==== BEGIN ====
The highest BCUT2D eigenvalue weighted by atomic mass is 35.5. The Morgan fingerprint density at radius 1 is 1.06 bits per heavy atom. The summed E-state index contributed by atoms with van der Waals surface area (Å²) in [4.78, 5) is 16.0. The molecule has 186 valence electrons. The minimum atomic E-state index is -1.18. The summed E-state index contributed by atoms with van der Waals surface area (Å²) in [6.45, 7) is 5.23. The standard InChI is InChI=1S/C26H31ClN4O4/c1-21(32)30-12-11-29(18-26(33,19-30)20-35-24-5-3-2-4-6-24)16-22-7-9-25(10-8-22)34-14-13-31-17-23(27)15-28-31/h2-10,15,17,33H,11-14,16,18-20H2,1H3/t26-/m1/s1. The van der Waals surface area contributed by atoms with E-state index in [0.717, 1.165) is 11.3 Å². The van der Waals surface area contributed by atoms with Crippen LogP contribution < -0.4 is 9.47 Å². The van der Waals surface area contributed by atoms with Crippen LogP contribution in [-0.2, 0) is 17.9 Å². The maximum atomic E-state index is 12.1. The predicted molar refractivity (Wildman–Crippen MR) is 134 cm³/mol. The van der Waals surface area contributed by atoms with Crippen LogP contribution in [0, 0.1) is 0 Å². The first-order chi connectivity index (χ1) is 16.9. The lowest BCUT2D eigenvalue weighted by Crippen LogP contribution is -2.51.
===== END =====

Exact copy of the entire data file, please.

The highest BCUT2D eigenvalue weighted by atomic mass is 35.5. The Morgan fingerprint density at radius 1 is 1.06 bits per heavy atom. The summed E-state index contributed by atoms with van der Waals surface area (Å²) in [4.78, 5) is 16.0. The molecule has 186 valence electrons. The minimum atomic E-state index is -1.18. The summed E-state index contributed by atoms with van der Waals surface area (Å²) in [6.45, 7) is 5.23. The standard InChI is InChI=1S/C26H31ClN4O4/c1-21(32)30-12-11-29(18-26(33,19-30)20-35-24-5-3-2-4-6-24)16-22-7-9-25(10-8-22)34-14-13-31-17-23(27)15-28-31/h2-10,15,17,33H,11-14,16,18-20H2,1H3/t26-/m1/s1. The van der Waals surface area contributed by atoms with E-state index in [0.717, 1.165) is 11.3 Å². The van der Waals surface area contributed by atoms with Crippen LogP contribution < -0.4 is 9.47 Å². The van der Waals surface area contributed by atoms with Crippen LogP contribution in [-0.2, 0) is 17.9 Å². The maximum atomic E-state index is 12.1. The predicted molar refractivity (Wildman–Crippen MR) is 134 cm³/mol. The van der Waals surface area contributed by atoms with Crippen LogP contribution in [0, 0.1) is 0 Å². The first-order chi connectivity index (χ1) is 16.9. The lowest BCUT2D eigenvalue weighted by Crippen LogP contribution is -2.51.